HNE Expands Behavioral-health Access with Telehealth

New Frontier

By MARK MORRIS

A psychiatrist and patient meet for their regular session, but they are in different states, conducting their meeting via a video link. What sounds like a scene from a futuristic movie will be available for Health New England (HNE) members starting in July.

While most health plans offer some form of telehealth, it’s primarily used to treat non-emergency conditions such as cold and flu symptoms, allergies, etc. HNE works with national provider Teladoc to offer 24/7 telehealth coverage for its 161,000 members.

Telehealth is a broad term, typically defined as a clinical application of technology to enhance care delivery and education. The term ‘telemedicine’ was primarily used in the past, but telehealth is the more common term now because it encompasses more health disciplines and includes consumer interaction.

Laurie Gianturco, chief medical officer for Health New England, said expanding into behavioral health via telemedicine was a response to a request from several employer groups with employer assistance programs (EAPs) looking to improve their access to behavioral-health services — a demand driven by a significant shortage and wait times to get an appointment with behavioral-health providers in the region.

“The feedback from employer groups has been so positive, we plan to offer it to our commercial membership starting in July,” she said.

Laurie Gianturco says telemedicine helps meet a growing need to boost access to behavioral-health services.

Currently, visits with Teladoc physicians for low-acuity urgent care, as an alternative to urgent-care centers or the emergency room, are not scheduled and tend to be one-time experiences. Gianturco said behavioral-health visits with a Teladoc behavioral-health provider will be different.

“It’s a scheduled phone, mobile-app, or online-video visit with a behavioral-health provider — a psychologist or a psychiatrist — designed to give people an option to get behavioral-health treatment through an ongoing relationship,” she explained.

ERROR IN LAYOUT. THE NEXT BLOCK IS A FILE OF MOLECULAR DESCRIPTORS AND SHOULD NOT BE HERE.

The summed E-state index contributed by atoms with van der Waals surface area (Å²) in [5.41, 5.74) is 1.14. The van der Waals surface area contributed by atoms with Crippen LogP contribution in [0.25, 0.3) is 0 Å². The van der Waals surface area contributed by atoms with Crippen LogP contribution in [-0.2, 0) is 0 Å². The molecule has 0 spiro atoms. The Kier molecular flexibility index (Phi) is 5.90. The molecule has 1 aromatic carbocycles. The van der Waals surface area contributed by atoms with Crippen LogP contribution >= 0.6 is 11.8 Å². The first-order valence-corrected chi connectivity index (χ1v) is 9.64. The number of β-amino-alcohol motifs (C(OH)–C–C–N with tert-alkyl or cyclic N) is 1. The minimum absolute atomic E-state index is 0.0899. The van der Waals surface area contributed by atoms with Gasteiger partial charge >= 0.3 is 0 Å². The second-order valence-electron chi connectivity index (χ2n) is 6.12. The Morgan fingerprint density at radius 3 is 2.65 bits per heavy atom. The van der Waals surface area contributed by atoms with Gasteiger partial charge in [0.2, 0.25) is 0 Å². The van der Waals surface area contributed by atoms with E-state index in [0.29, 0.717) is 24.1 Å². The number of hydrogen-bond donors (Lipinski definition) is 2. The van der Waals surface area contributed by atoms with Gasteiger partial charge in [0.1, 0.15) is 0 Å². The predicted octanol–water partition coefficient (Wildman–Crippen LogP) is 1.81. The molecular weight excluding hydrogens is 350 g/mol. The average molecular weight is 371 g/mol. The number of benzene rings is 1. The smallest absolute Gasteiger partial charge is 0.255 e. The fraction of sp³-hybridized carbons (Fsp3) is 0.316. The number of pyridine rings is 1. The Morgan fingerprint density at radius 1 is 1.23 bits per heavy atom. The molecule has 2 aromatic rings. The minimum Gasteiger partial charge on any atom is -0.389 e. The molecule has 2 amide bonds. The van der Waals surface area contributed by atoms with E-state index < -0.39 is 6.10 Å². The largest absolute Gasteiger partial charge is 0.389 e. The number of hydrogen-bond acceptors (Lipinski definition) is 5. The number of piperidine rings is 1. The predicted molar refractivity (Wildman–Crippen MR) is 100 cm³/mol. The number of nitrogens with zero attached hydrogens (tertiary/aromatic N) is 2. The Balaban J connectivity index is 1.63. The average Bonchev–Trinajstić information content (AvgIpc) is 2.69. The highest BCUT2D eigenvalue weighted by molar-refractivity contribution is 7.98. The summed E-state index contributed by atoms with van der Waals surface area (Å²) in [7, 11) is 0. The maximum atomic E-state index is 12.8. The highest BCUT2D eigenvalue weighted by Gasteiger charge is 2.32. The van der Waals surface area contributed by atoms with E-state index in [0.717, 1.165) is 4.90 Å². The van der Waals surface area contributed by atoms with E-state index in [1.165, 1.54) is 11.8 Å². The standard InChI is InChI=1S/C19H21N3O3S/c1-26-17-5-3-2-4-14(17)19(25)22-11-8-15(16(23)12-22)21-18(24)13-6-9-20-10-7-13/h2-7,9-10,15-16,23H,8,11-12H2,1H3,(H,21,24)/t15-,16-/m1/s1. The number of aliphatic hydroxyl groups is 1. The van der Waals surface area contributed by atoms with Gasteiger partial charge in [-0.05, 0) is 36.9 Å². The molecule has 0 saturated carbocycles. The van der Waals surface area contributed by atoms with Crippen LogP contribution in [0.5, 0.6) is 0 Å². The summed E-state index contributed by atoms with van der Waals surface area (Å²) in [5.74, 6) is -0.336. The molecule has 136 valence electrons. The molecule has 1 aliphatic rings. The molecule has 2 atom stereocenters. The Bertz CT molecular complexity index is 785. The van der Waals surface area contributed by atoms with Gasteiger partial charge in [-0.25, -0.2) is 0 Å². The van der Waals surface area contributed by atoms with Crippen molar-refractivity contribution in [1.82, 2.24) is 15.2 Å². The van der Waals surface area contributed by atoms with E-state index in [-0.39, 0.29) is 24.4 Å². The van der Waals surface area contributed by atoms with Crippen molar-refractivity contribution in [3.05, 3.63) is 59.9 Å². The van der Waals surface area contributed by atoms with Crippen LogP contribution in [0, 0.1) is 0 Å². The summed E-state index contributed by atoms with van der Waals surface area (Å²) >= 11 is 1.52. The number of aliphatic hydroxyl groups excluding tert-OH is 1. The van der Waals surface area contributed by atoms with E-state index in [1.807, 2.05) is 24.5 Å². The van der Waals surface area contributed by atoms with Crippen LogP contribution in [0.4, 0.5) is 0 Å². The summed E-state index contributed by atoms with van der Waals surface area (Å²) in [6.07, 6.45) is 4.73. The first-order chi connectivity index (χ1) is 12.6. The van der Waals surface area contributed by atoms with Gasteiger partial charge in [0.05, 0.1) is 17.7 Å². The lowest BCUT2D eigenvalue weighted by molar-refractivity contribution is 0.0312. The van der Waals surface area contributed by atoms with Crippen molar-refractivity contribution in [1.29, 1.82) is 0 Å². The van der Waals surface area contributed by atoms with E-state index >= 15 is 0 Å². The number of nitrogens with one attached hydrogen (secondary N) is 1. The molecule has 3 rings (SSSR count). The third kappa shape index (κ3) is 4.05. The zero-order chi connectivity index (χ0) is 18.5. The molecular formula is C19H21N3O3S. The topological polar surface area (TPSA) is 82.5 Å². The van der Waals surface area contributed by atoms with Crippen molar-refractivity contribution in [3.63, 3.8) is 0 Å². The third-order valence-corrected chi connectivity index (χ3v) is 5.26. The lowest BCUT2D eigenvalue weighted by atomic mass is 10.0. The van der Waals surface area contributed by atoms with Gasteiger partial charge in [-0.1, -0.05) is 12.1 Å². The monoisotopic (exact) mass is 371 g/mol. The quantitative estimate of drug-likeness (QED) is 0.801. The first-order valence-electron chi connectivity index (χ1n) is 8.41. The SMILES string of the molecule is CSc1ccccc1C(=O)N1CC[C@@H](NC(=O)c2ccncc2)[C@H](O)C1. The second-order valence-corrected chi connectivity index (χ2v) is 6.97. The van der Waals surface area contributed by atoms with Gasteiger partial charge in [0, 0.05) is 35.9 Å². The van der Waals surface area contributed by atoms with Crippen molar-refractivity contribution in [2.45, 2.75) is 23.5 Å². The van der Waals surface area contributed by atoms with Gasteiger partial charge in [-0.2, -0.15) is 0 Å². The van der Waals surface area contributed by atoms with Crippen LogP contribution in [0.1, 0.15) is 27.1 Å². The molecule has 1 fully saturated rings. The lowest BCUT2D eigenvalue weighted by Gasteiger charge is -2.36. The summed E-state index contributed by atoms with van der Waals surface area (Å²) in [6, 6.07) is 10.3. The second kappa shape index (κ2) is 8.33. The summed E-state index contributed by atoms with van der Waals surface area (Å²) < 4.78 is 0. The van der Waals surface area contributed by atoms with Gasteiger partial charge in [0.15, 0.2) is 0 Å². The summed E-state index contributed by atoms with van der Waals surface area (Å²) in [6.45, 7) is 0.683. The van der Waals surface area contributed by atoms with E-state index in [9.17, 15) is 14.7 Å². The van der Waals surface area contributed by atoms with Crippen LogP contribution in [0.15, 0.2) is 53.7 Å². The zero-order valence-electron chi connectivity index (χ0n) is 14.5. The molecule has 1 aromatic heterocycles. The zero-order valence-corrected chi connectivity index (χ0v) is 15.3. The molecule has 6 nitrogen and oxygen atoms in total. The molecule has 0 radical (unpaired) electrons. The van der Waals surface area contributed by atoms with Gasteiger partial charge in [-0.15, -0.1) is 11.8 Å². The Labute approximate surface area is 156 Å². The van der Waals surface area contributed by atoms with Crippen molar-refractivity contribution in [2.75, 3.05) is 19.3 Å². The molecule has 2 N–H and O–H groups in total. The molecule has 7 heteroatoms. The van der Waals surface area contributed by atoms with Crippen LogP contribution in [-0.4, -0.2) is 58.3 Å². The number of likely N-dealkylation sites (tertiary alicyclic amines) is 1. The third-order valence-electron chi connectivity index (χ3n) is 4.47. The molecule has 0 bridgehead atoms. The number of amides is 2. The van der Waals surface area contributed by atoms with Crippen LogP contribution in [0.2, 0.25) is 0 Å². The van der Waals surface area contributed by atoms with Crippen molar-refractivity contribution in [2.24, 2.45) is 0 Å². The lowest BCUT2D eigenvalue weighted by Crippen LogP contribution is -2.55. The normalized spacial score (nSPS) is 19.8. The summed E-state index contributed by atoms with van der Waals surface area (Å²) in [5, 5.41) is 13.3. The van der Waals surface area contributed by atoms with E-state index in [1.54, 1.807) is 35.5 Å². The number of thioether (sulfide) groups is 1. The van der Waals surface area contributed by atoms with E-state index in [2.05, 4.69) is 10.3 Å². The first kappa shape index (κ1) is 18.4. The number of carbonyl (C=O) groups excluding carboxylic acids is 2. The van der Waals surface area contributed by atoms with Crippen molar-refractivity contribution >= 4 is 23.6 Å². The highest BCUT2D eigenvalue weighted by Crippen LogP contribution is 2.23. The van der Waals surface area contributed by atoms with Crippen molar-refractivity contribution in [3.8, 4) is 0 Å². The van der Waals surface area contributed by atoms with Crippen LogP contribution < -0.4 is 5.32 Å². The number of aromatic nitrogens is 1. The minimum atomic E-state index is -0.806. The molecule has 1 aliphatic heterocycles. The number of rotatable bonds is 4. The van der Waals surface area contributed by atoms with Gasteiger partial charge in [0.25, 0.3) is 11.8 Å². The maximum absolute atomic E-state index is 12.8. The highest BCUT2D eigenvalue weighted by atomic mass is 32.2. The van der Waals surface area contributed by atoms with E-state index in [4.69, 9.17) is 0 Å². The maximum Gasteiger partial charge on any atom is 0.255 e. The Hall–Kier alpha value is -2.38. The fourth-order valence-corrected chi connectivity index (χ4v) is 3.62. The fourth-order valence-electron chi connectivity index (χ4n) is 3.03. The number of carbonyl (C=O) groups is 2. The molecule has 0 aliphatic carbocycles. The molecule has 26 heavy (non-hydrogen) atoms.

She added that HNE’s first preference would be to stay local, but Western Mass. is currently facing a shortage of behavioral-health providers. Earlier this year, MHA reported local wait times of up to eight months to see a doctor authorized to prescribe medications.

Through Teladoc, patients will be able to go online to request an appointment, usually available within several days, with a behavioral-health provider who is licensed in Massachusetts. Gianturco noted that there are certain conditions these providers can treat and a limited list of medications they can prescribe.

A screen shot of HNE’s Teladoc service.

“If the scope of practice falls outside of what that provider is able to comfortably do through an interactive platform, Teladoc can contact us,” she said. “We will connect with a local provider who can follow through on the services or prescribing for some medications.”

Battling the Stigma

Acknowledging a still-prevalent societal stigma around mental health, Gianturco said Health New England is trying to remove some of the barriers to accessing behavioral healthcare.

“One barrier is access, and the other is confidentiality. If a person is nervous about seeking behavioral healthcare, telemedicine offers them access in the comfort and safety of their home and can help get them started on receiving care.”

Gianturco said HNE is working with their providers to explore further applications for telehealth services. Dermatology is one potential expansion area, but many details need to be worked out before it can become viable.

When HNE first offered telehealth to its members in 2015, the idea was to give people an accessible and cost-effective alternative to going to urgent care or the emergency room.